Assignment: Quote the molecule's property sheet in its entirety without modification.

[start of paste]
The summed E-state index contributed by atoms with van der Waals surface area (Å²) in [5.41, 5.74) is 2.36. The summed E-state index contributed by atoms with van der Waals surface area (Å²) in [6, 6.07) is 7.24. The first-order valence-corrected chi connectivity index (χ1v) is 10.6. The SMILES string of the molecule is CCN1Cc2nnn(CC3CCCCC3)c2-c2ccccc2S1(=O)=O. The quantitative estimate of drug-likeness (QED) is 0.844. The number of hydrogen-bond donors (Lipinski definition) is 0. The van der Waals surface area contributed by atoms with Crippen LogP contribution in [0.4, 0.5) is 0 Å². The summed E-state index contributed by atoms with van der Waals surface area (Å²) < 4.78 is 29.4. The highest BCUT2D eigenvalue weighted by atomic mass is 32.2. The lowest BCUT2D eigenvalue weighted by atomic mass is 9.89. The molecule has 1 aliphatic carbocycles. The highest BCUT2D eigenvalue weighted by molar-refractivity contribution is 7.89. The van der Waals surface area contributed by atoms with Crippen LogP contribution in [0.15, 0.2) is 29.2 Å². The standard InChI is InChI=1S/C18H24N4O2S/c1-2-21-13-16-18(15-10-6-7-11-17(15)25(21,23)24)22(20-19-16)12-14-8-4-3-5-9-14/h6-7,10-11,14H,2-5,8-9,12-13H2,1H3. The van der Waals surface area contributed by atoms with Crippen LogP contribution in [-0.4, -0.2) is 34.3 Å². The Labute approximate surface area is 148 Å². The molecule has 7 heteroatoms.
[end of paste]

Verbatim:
The summed E-state index contributed by atoms with van der Waals surface area (Å²) in [5.41, 5.74) is 2.36. The summed E-state index contributed by atoms with van der Waals surface area (Å²) in [6, 6.07) is 7.24. The first-order valence-corrected chi connectivity index (χ1v) is 10.6. The SMILES string of the molecule is CCN1Cc2nnn(CC3CCCCC3)c2-c2ccccc2S1(=O)=O. The quantitative estimate of drug-likeness (QED) is 0.844. The number of hydrogen-bond donors (Lipinski definition) is 0. The van der Waals surface area contributed by atoms with Crippen LogP contribution in [0.4, 0.5) is 0 Å². The summed E-state index contributed by atoms with van der Waals surface area (Å²) < 4.78 is 29.4. The highest BCUT2D eigenvalue weighted by atomic mass is 32.2. The lowest BCUT2D eigenvalue weighted by atomic mass is 9.89. The molecule has 1 aliphatic carbocycles. The highest BCUT2D eigenvalue weighted by molar-refractivity contribution is 7.89. The van der Waals surface area contributed by atoms with Crippen LogP contribution in [0.15, 0.2) is 29.2 Å². The standard InChI is InChI=1S/C18H24N4O2S/c1-2-21-13-16-18(15-10-6-7-11-17(15)25(21,23)24)22(20-19-16)12-14-8-4-3-5-9-14/h6-7,10-11,14H,2-5,8-9,12-13H2,1H3. The van der Waals surface area contributed by atoms with Crippen LogP contribution in [-0.4, -0.2) is 34.3 Å². The Labute approximate surface area is 148 Å². The molecule has 7 heteroatoms.